How 'Grandfather In Our Community' Lost Faith In Seattle Police
The Seattle Police officer involved in a case involving the arrest of a senior citizen has been reassigned to a job where she has no contact with the public.
The move follows public outcry over a dashboard video showing the arrest of William Wingate, an elderly black man who had been standing on a Capitol Hill corner, leaning on his golf club.
The officer, Cynthia Whitlatch, was also found to have written posts on Facebook that complained about “black racists.”
On Thursday, 70-year-old Wingate spoke to the public.
He said that in all his years driving a bus for Metro, he developed a deep respect for the Seattle Police Department. And as a veteran, he had a healthy respect for authority.
When his siblings brought up the need for police reform, Wingate stood up for cops.
“I guess you could say I was ‘pro-police,’” he said.
Retired, Wingate took long walks around the city.
Last July, an officer accused him of threatening her with a golf club he used as a walking stick. The dashboard camera did not show that he had threatened her.
Instead, it showed him leaning down on the golf club like a cane, while Officer Whitlatch repeatedly asked him to put it down.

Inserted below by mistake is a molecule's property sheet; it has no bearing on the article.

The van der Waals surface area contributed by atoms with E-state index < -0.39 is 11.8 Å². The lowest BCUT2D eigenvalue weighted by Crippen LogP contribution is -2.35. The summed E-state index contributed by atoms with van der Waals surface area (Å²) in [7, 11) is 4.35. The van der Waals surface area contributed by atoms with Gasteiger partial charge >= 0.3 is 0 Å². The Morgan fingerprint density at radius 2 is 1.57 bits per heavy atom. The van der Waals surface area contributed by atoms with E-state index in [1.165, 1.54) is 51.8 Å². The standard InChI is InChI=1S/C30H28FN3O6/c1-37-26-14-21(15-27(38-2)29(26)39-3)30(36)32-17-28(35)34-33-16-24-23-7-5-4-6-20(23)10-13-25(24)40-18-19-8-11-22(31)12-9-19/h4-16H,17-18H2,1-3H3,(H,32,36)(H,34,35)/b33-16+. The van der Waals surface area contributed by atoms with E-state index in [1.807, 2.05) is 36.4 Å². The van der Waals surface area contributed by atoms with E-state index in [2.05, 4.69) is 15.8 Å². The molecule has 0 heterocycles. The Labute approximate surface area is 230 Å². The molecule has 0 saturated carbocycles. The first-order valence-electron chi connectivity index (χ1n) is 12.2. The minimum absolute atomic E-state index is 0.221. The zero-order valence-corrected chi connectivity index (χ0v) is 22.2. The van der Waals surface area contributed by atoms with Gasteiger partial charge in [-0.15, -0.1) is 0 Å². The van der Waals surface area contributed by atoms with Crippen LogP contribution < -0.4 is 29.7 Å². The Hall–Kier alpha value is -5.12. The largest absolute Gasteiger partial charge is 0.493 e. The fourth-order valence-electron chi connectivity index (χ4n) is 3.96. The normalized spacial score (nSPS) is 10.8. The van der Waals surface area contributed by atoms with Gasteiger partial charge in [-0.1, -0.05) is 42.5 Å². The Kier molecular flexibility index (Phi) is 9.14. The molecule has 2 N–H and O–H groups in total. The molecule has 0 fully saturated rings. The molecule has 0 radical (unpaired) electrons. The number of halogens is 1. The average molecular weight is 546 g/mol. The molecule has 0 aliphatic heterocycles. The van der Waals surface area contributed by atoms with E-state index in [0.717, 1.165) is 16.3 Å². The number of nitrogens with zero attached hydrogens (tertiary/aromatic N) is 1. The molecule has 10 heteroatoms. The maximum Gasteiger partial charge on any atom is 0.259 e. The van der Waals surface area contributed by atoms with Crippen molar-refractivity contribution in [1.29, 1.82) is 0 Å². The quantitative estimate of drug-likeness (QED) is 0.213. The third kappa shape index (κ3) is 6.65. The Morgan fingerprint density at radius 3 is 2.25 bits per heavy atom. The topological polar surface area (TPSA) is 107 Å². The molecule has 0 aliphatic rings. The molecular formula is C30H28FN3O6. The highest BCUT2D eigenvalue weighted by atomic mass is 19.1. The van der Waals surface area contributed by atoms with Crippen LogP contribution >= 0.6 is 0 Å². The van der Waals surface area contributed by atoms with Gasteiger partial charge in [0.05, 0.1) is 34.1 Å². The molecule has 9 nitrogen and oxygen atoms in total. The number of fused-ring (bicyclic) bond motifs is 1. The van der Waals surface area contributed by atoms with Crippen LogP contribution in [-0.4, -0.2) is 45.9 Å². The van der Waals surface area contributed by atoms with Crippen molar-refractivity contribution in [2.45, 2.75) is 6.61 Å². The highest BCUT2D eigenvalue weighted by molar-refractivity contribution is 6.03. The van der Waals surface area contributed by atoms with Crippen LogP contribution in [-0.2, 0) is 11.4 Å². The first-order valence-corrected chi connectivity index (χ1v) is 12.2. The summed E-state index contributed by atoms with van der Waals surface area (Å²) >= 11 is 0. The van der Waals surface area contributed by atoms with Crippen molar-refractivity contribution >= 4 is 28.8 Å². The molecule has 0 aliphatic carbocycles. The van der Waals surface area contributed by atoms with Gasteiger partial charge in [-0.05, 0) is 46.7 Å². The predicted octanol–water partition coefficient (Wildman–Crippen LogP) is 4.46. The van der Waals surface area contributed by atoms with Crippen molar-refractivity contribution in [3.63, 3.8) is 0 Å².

Wingate appeared confounded and confused, and demanded she call a superior.
“I was afraid, I was scared,” Wingate said on Thursday. “I didn’t know what she was going to do. I didn’t know what was going to happen to me.”
Then he was arrested. He spent the night in jail.
“It was the most miserable night I’ve ever had,” he said.
Wingate doesn’t stick up for the police anymore, in those conversations with his siblings.
On Thursday, Wingate has filed a claim against the city for three quarters of a million dollars.
Gerald Hankerson, head of the Seattle King County NAACP, said Wingate was a family man.
“He’s what we refer to as a grandfather in our community,” Hankerson said. “He’s a member of First AME church, he’s been carrying this golf club for 20 years. The community knows Mr. Wingate as someone who carries this golf club.”
“It’s sad to lose the sight of someone that actually been supportive of law enforcement, now looking at it in a different way,” he said.
Seattle Police has since returned Wingate's cane. The department issued the video for the sake of transparency. In an online statement Thursday, Chief Kathleen O’Toole expressed shock and disappointment over the officer’s Facebook posts.
O’Toole said all of the officer’s cases are now under review.
She said she’s asked the watchdog agency, the Office of Professional Accountability, to launch an investigation.
Produced for the Web by Isolde Raftery.